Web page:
This is my final submission for the Academy of Animated Art June 2021 Lighting Challenge! I was responsible for set texturing, shading, lighting, and compositing. This was the first dynamic action shot I worked on. Lessons from my previous project Peaches helped a lot as I set out on lighting this daunting sequence.
Shading the Character
My initial look for the character's suit was inspired by Elastigirl's costume in the film Incredibles 2. The suit was overall silver, and I added a dark portion to the pants reminiscent of thigh-high boots/tights. After a few iterations, I settled on an orange red more akin to Elastigirl's original costume. (I mean, what was I thinking anyway, going for Alexander Galbaki when I could go for Edna Mode??)
The pants still have a dark gradient that comes up to the thighs but it is much more subtle, and the red really brings out the warm tones in the character's skin and hair.
For the skin, I used the color map that came with the Miosha rig. It is a fantastic paint, especially on the lips. I just added some specular, bump, and subsurface details and it was good to go. For the hair I looked to references because I wanted to make it feel more like natural locks. I created some small variations in width, color, and displacement to get something organic while using the original geometry.
Finding the Lighting Structure
I initially set out with the reference frame below, from Star Wars. I was struggling to come up with ideas because I wasn’t too familiar with this type of shot (action heavy, sci-fi, spaceship). I wasn't set on the colors of the reference, but I knew that I wanted a warm-cool-warm overhead lighting setup.
Once I saw Francesco Giroldini's awesome paintover, I knew that was what I wanted, and the shot changed entirely. The idea of warm vs cool is still there, but I think this color palette was much better for the character skin and costume shaders that I had created.
Moreover, Francesco suggested that I make the characters read overall darker and more contrasty, against a brighter, less contrasty background. In the paintover you can see that the black points are lifted behind and around the character . I added multiple volumetric lights, haze, and environment lights to lift the blacks and reduce contrast in the set. You can see this throughout the shot.
Refining the Lighting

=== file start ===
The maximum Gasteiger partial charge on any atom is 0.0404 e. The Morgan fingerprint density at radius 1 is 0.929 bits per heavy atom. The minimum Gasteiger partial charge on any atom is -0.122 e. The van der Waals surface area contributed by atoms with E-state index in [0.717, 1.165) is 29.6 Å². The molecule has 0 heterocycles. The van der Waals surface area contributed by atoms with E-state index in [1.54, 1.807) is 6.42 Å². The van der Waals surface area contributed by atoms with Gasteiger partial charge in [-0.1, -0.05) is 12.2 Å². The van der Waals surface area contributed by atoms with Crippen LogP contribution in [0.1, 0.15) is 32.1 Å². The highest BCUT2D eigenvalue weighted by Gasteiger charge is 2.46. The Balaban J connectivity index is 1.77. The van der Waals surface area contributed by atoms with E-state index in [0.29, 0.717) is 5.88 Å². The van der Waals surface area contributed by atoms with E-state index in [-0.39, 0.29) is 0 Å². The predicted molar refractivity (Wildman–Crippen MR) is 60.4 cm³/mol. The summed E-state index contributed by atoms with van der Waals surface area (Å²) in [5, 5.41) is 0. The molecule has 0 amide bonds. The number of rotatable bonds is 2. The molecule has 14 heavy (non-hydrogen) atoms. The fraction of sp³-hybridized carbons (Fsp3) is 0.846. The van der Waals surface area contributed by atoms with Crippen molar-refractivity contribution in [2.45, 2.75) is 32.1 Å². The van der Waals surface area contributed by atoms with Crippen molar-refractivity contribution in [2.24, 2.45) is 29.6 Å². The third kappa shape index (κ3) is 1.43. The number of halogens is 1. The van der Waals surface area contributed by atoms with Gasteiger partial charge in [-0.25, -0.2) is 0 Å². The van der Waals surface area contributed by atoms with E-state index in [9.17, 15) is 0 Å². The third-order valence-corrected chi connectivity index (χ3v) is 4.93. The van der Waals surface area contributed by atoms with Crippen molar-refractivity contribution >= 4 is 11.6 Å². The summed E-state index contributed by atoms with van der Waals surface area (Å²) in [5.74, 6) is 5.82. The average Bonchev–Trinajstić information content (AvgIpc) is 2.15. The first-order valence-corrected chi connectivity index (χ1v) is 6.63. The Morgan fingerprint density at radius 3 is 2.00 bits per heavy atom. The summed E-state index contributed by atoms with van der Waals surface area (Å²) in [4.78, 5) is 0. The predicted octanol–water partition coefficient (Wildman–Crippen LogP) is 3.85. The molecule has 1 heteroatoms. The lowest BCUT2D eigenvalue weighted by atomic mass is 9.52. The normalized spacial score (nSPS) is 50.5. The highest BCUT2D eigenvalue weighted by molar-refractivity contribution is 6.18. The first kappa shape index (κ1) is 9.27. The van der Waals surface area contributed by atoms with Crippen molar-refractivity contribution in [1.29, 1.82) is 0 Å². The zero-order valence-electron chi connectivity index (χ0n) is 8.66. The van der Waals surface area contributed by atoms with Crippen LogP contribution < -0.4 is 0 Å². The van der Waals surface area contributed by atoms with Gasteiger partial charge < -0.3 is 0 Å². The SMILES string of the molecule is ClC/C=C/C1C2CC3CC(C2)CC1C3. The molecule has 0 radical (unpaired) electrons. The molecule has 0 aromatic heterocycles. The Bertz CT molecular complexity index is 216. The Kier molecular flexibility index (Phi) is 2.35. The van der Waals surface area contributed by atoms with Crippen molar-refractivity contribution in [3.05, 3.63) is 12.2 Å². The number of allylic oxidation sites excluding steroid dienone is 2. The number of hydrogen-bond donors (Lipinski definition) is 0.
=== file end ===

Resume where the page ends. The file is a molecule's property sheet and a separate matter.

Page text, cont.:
Halfway through the project, I saw that the paintovers were clashing with each other, and that it would be impossible to keep a warm-cool-warm lighting setup throughout the whole sequence. I was set on how I wanted the final frame to look, so I ended up changing the blocking for this part, making the background entirely cool with a warm foreground.
At this point I rebuilt the lighting rig from scratch. The dozens of practical light sources were causing a lot of temperature mixing where the orange and blue lights met, creating murky purple tones that I did not want. I struggled for days to figure this problem out and it was so rewarding when I changed up the structure.
When I added FX, I realized this moment was key to the sequence. (Tip: start with fx in the scene if you are planning to use it. Just adding fx at the end doesn't work as I found out the hard way lol) I added a blast of light from the sparks and then animated the values in compositing so the background would momentarily darken for this part, letting the foreground really stand out, while still trying to keep the background less contrasty than the foreground.
I really leaned into the saturated colors for this project. I love how dramatic the final result looks!
Render Layers and Light Groups
Here are my raw render layers and light groups after compositing. I also had layers for motion vector pass and cryptomattes.
Through this project, I learned that on shots as dynamic as this, it takes a ton of work to make every frame look good. There are a lot of lights that are animated to ease on and off and I really hope none of it was noticeable!
There are certainly some aspects that I think could be better. But after nearly two months, I am happy with how it turned out. The full credits for assets are available in the description of the vimeo link.